Lifelong learning is key to happiness in the workplace

When it comes to the issue of poor job satisfaction, there is no simple solution, as it can be a complex and multifaceted topic. Stephan Fortier – Regional Director, UK/I at Instructure explores why companies should prioritise education by investing in it. 

One common issue in the workplace is unhappiness linked with a lack of opportunities for learning and development. Whether real or perceived, the absence of growth and progress can have a significant impact on job satisfaction.

Research from Bain & Company sheds light on the high levels of work-related stress experienced by young professionals, stemming from concerns around job security, finances, and unfulfilled career aspirations. Graduates in particular often feel burnt out and unchallenged after leaving behind the constant intellectual stimulation of their academic years.

An increasing number of young professionals are recognising the importance of continuous learning and skill development in promoting job satisfaction and self-esteem. Many are proactively seeking opportunities to upskill and enhance their career prospects through further education. Businesses are also striving to provide development opportunities for employees. The positive correlation between happiness and job performance is now widely recognised, further fuelling this trend. It’s a virtuous cycle that many people miss out on as they focus on improving their day-to-day work rather than taking time to learn and develop new skills outside their comfort zone.

With the pace of the modern workplace constantly accelerating, and the likelihood of a single career spanning 40 years decreasing, it’s more important than ever to prioritise ongoing learning and development in order to continue growing on our professional journeys.

Slow growth of upskilling in business

Offering professional development and growth opportunities is a key strategy to retain top talent. High-performing individuals are often motivated by the opportunity to improve and develop, and if they feel like they have reached a ceiling in their current role, they will likely look elsewhere for new challenges.

However, in the current economic climate, learning, and development typically take a back seat as companies implement cost-cutting measures. Instead, businesses are looking to new talent or temporary contractors to fill the skills gap. However, when compared with the time, costs, and effort required to onboard new talent, investing in your existing workforce is undoubtedly the best path to take. The tide is changing, though; research from a recent report by Instructure reveals that there is a growing demand for competency-based and skills-based learning to help enable career progression opportunities in a cost-effective and efficient way.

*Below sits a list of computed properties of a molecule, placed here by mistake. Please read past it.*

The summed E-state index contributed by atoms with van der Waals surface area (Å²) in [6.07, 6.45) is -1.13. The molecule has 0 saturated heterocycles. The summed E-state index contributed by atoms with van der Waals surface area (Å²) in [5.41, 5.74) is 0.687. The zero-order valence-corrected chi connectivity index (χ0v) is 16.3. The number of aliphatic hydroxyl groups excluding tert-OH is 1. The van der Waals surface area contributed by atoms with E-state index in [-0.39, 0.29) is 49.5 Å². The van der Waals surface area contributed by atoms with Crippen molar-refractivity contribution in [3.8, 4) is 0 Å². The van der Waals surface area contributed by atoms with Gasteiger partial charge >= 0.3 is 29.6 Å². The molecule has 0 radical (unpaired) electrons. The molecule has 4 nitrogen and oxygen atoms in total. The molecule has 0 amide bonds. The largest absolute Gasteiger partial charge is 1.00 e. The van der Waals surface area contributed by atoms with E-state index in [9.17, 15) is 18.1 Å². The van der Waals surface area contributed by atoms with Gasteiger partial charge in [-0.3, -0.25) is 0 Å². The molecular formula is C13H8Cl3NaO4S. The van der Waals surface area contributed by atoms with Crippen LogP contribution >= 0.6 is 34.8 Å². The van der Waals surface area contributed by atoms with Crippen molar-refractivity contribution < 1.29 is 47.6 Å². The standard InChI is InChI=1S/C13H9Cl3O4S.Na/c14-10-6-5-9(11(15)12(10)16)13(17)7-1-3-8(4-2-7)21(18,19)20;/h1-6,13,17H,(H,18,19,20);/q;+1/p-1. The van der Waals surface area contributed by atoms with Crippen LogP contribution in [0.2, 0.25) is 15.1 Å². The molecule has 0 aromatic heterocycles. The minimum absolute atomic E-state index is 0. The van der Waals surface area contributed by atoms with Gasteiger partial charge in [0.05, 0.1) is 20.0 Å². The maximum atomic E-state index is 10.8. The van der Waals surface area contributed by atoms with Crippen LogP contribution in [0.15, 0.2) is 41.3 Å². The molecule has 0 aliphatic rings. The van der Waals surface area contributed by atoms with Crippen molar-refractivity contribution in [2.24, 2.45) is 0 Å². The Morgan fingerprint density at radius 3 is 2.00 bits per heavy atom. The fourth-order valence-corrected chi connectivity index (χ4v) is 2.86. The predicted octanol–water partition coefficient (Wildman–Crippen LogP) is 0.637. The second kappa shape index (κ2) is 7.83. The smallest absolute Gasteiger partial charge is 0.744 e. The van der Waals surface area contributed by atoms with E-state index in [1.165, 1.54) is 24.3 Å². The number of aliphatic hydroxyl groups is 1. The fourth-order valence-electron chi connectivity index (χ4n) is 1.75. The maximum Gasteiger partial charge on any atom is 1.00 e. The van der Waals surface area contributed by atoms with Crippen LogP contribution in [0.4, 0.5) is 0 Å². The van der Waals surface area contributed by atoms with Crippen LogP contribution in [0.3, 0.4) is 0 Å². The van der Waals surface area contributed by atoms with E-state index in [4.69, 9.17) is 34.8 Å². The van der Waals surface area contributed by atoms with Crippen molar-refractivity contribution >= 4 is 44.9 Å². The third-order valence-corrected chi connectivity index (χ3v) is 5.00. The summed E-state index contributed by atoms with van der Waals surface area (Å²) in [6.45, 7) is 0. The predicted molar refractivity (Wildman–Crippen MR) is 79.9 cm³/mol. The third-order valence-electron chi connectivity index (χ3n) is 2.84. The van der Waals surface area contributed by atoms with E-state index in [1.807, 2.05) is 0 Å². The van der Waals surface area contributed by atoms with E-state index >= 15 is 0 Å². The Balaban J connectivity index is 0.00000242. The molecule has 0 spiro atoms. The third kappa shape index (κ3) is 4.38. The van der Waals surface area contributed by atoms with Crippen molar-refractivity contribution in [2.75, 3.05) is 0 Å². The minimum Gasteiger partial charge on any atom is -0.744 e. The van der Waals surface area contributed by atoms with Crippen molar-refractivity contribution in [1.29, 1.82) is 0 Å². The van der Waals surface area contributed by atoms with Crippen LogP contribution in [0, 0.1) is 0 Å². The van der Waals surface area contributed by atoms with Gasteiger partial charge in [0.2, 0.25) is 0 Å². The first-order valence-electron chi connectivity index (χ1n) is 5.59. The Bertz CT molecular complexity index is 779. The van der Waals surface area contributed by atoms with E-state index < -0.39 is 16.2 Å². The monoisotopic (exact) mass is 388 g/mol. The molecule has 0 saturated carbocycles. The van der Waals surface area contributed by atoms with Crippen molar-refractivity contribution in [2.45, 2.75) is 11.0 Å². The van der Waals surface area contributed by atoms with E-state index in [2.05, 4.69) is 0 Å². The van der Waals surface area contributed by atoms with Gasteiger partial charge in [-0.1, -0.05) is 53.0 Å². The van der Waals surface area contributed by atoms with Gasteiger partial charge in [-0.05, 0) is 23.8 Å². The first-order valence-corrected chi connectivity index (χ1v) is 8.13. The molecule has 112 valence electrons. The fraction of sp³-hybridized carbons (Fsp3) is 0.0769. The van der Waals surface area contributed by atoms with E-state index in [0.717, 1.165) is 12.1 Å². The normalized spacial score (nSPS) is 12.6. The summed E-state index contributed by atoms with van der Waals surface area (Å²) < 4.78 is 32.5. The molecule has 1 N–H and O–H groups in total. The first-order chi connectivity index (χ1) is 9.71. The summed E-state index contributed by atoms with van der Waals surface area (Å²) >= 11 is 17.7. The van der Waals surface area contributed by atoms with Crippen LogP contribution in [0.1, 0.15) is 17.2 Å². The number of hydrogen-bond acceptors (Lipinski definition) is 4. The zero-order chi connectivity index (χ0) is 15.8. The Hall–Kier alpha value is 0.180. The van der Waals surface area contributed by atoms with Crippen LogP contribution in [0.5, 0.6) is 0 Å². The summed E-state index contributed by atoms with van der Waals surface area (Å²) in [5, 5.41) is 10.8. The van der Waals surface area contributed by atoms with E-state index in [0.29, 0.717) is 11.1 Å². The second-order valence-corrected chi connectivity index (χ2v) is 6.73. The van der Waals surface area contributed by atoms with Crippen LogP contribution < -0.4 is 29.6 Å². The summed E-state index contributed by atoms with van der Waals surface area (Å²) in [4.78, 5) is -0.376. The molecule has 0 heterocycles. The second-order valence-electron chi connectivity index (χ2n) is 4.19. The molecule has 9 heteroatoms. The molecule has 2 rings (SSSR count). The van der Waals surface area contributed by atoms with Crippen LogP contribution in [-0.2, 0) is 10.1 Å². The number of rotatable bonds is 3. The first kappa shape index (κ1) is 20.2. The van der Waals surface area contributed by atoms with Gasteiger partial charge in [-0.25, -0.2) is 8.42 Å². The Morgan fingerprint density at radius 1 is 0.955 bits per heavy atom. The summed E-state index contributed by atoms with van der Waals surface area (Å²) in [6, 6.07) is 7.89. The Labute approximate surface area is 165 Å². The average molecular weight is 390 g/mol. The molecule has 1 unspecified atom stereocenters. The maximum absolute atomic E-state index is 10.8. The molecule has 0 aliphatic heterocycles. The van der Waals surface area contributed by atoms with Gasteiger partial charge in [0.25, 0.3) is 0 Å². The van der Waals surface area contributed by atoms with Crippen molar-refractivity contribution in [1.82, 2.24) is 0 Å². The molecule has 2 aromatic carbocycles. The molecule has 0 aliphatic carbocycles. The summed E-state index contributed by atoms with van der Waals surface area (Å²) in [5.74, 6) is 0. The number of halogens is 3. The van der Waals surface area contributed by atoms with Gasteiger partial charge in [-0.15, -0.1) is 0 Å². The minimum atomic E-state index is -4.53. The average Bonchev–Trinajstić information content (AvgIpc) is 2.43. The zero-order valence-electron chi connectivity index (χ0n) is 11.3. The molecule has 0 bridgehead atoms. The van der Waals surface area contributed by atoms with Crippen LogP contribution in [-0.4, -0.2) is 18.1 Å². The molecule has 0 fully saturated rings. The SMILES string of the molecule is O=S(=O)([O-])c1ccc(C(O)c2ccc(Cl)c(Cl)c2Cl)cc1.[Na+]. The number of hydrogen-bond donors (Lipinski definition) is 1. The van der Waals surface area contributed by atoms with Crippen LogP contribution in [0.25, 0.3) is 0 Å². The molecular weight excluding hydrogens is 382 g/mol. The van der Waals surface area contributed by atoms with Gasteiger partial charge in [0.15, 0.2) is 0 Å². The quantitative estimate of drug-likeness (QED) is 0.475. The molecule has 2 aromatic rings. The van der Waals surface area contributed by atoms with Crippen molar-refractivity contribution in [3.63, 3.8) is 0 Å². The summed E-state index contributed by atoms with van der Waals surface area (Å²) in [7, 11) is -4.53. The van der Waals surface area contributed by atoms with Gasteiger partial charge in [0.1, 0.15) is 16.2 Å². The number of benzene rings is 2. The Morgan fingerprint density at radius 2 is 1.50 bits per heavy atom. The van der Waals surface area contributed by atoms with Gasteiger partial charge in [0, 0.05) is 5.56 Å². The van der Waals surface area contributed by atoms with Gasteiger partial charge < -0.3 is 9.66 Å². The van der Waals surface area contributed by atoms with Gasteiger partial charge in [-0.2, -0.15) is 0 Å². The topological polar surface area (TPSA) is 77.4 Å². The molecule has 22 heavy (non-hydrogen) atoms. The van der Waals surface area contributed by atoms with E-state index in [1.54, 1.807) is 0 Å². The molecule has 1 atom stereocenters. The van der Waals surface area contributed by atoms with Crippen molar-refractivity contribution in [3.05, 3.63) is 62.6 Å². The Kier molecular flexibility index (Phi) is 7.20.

One way to achieve this is through micro-credentials. Micro-credentials are a form of certification that demonstrate proficiency in a specific skill or knowledge area. They are often shorter and more focused than traditional degrees or certifications, and they can be earned online from a variety of sources. Micro-credentials can be a valuable tool for learners to showcase their newly acquired skills to current and potential employers, providing proof of their abilities and setting them apart from other candidates.

Many businesses are now recognising the value of micro-credentials and are incorporating them into their training and development programs. By offering employees the opportunity to earn micro-credentials, businesses can support their employees’ professional growth while also demonstrating a commitment to developing a skilled and knowledgeable workforce. Additionally, employees can use these micro-credentials to demonstrate their readiness for promotions or to seek new job opportunities in their field.

Moving forward

It’s clear that upskilling has become increasingly important. However, many organisations still struggle to implement effective learning programmes, leaving employees with the burden of self-directed learning outside their regular work hours. To make upskilling a success, it’s important to view it as a valuable investment in the long-term success of the business and the personal development of employees

By creating engaging, collaborative, and relevant learning opportunities, companies can make the upskilling journey a joy, rather than a chore. Whilst it can seem daunting at first, with the right resources and support, upskilling can be a rewarding journey that leads to increased prosperity and engagement in continuing education, benefitting both the employee and the organisation.